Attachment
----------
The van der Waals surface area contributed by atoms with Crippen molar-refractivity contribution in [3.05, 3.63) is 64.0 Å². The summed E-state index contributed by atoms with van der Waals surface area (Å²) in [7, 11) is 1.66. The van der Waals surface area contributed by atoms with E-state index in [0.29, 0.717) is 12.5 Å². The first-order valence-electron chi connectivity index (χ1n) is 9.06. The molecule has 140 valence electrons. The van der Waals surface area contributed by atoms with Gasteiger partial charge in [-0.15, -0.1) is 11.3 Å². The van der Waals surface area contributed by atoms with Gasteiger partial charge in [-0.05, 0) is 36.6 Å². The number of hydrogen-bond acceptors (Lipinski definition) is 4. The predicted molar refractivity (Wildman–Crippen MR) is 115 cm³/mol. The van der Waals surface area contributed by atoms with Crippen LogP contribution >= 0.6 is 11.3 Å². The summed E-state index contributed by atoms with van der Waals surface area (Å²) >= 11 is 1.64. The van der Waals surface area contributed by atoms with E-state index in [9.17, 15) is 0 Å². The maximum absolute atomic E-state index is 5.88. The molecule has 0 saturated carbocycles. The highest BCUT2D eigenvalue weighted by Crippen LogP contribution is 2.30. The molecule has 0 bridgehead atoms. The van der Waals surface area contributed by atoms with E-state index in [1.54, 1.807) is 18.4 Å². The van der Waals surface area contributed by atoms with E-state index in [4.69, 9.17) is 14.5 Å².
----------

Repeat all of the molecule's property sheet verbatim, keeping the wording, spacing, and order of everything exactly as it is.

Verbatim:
The van der Waals surface area contributed by atoms with Crippen molar-refractivity contribution in [3.05, 3.63) is 64.0 Å². The summed E-state index contributed by atoms with van der Waals surface area (Å²) in [7, 11) is 1.66. The van der Waals surface area contributed by atoms with E-state index in [0.29, 0.717) is 12.5 Å². The first-order valence-electron chi connectivity index (χ1n) is 9.06. The molecule has 140 valence electrons. The van der Waals surface area contributed by atoms with Gasteiger partial charge in [-0.15, -0.1) is 11.3 Å². The van der Waals surface area contributed by atoms with Gasteiger partial charge in [-0.05, 0) is 36.6 Å². The number of hydrogen-bond acceptors (Lipinski definition) is 4. The predicted molar refractivity (Wildman–Crippen MR) is 115 cm³/mol. The van der Waals surface area contributed by atoms with Crippen LogP contribution >= 0.6 is 11.3 Å². The summed E-state index contributed by atoms with van der Waals surface area (Å²) >= 11 is 1.64. The van der Waals surface area contributed by atoms with E-state index in [9.17, 15) is 0 Å². The maximum absolute atomic E-state index is 5.88. The molecule has 0 saturated carbocycles. The highest BCUT2D eigenvalue weighted by Crippen LogP contribution is 2.30. The molecule has 0 bridgehead atoms. The van der Waals surface area contributed by atoms with E-state index in [1.54, 1.807) is 18.4 Å². The van der Waals surface area contributed by atoms with E-state index in [4.69, 9.17) is 14.5 Å².